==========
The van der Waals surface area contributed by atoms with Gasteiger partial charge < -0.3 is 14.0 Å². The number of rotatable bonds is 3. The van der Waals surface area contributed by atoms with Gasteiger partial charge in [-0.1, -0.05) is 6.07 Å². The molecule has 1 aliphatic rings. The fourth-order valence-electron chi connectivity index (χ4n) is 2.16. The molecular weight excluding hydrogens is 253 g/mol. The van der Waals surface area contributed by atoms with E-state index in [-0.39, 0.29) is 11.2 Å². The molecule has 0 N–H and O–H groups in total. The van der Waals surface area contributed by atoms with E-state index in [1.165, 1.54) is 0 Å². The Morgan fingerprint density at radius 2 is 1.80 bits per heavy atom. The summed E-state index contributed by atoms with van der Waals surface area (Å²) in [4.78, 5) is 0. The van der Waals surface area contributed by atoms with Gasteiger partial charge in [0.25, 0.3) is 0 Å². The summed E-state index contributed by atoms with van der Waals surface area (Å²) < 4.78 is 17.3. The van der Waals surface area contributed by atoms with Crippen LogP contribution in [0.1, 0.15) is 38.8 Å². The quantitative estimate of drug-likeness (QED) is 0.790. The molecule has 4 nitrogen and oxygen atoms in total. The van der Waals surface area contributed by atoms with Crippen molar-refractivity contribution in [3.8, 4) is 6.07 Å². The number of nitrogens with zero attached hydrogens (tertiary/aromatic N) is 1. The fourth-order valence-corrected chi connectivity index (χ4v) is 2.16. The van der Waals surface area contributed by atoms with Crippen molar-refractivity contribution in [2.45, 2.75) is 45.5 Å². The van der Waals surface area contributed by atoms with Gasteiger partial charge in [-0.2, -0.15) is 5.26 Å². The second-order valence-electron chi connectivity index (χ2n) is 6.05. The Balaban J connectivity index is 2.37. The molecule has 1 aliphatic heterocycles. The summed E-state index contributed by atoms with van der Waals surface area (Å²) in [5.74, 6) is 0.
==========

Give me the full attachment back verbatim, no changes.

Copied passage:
The van der Waals surface area contributed by atoms with Gasteiger partial charge < -0.3 is 14.0 Å². The number of rotatable bonds is 3. The van der Waals surface area contributed by atoms with Gasteiger partial charge in [-0.1, -0.05) is 6.07 Å². The molecule has 1 aliphatic rings. The fourth-order valence-electron chi connectivity index (χ4n) is 2.16. The molecular weight excluding hydrogens is 253 g/mol. The van der Waals surface area contributed by atoms with E-state index in [-0.39, 0.29) is 11.2 Å². The molecule has 0 N–H and O–H groups in total. The van der Waals surface area contributed by atoms with E-state index in [1.165, 1.54) is 0 Å². The Morgan fingerprint density at radius 2 is 1.80 bits per heavy atom. The summed E-state index contributed by atoms with van der Waals surface area (Å²) in [4.78, 5) is 0. The van der Waals surface area contributed by atoms with Gasteiger partial charge in [0.25, 0.3) is 0 Å². The summed E-state index contributed by atoms with van der Waals surface area (Å²) < 4.78 is 17.3. The van der Waals surface area contributed by atoms with Crippen LogP contribution in [0.1, 0.15) is 38.8 Å². The quantitative estimate of drug-likeness (QED) is 0.790. The molecule has 4 nitrogen and oxygen atoms in total. The van der Waals surface area contributed by atoms with Crippen molar-refractivity contribution in [3.8, 4) is 6.07 Å². The number of nitrogens with zero attached hydrogens (tertiary/aromatic N) is 1. The fourth-order valence-corrected chi connectivity index (χ4v) is 2.16. The van der Waals surface area contributed by atoms with Crippen molar-refractivity contribution in [2.45, 2.75) is 45.5 Å². The van der Waals surface area contributed by atoms with Gasteiger partial charge in [-0.2, -0.15) is 5.26 Å². The second-order valence-electron chi connectivity index (χ2n) is 6.05. The Balaban J connectivity index is 2.37. The molecule has 1 aliphatic heterocycles. The summed E-state index contributed by atoms with van der Waals surface area (Å²) in [5.74, 6) is 0.